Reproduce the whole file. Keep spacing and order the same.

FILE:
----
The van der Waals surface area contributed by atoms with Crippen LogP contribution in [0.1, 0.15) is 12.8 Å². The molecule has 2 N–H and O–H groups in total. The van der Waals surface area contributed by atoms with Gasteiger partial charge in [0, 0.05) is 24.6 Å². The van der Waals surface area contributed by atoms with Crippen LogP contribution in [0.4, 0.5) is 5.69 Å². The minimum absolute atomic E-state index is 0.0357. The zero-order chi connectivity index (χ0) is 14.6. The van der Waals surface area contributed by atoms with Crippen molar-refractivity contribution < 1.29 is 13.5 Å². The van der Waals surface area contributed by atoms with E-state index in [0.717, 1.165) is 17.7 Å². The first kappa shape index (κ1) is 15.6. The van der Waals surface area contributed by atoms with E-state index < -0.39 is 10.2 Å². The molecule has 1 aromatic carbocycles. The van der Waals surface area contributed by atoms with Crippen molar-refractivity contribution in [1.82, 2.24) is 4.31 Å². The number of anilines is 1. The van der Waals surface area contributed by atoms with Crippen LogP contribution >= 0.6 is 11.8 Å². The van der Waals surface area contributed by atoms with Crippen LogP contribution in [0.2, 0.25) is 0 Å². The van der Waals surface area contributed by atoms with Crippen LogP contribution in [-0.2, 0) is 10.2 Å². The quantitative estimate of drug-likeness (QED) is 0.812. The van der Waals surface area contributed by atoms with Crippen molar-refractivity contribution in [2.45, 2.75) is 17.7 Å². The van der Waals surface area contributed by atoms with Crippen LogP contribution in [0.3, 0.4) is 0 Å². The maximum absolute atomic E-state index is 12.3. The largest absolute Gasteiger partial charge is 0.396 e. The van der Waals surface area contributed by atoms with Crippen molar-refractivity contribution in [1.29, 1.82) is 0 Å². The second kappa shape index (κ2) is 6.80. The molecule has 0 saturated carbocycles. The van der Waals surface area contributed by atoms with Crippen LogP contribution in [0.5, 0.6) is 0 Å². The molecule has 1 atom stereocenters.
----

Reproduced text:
The van der Waals surface area contributed by atoms with Crippen LogP contribution in [0.1, 0.15) is 12.8 Å². The molecule has 2 N–H and O–H groups in total. The van der Waals surface area contributed by atoms with Gasteiger partial charge in [0, 0.05) is 24.6 Å². The van der Waals surface area contributed by atoms with Crippen LogP contribution in [0.4, 0.5) is 5.69 Å². The minimum absolute atomic E-state index is 0.0357. The zero-order chi connectivity index (χ0) is 14.6. The van der Waals surface area contributed by atoms with Crippen molar-refractivity contribution < 1.29 is 13.5 Å². The van der Waals surface area contributed by atoms with E-state index in [0.717, 1.165) is 17.7 Å². The first kappa shape index (κ1) is 15.6. The van der Waals surface area contributed by atoms with E-state index < -0.39 is 10.2 Å². The molecule has 1 aromatic carbocycles. The van der Waals surface area contributed by atoms with Crippen molar-refractivity contribution in [1.82, 2.24) is 4.31 Å². The number of anilines is 1. The van der Waals surface area contributed by atoms with Crippen LogP contribution >= 0.6 is 11.8 Å². The van der Waals surface area contributed by atoms with Crippen LogP contribution in [0.2, 0.25) is 0 Å². The van der Waals surface area contributed by atoms with Crippen LogP contribution in [-0.2, 0) is 10.2 Å². The quantitative estimate of drug-likeness (QED) is 0.812. The van der Waals surface area contributed by atoms with Crippen molar-refractivity contribution in [2.45, 2.75) is 17.7 Å². The van der Waals surface area contributed by atoms with Crippen LogP contribution in [0.3, 0.4) is 0 Å². The maximum absolute atomic E-state index is 12.3. The largest absolute Gasteiger partial charge is 0.396 e. The van der Waals surface area contributed by atoms with Crippen molar-refractivity contribution in [1.29, 1.82) is 0 Å². The second kappa shape index (κ2) is 6.80. The molecule has 0 saturated carbocycles. The van der Waals surface area contributed by atoms with Crippen LogP contribution in [0.5, 0.6) is 0 Å². The molecule has 1 atom stereocenters.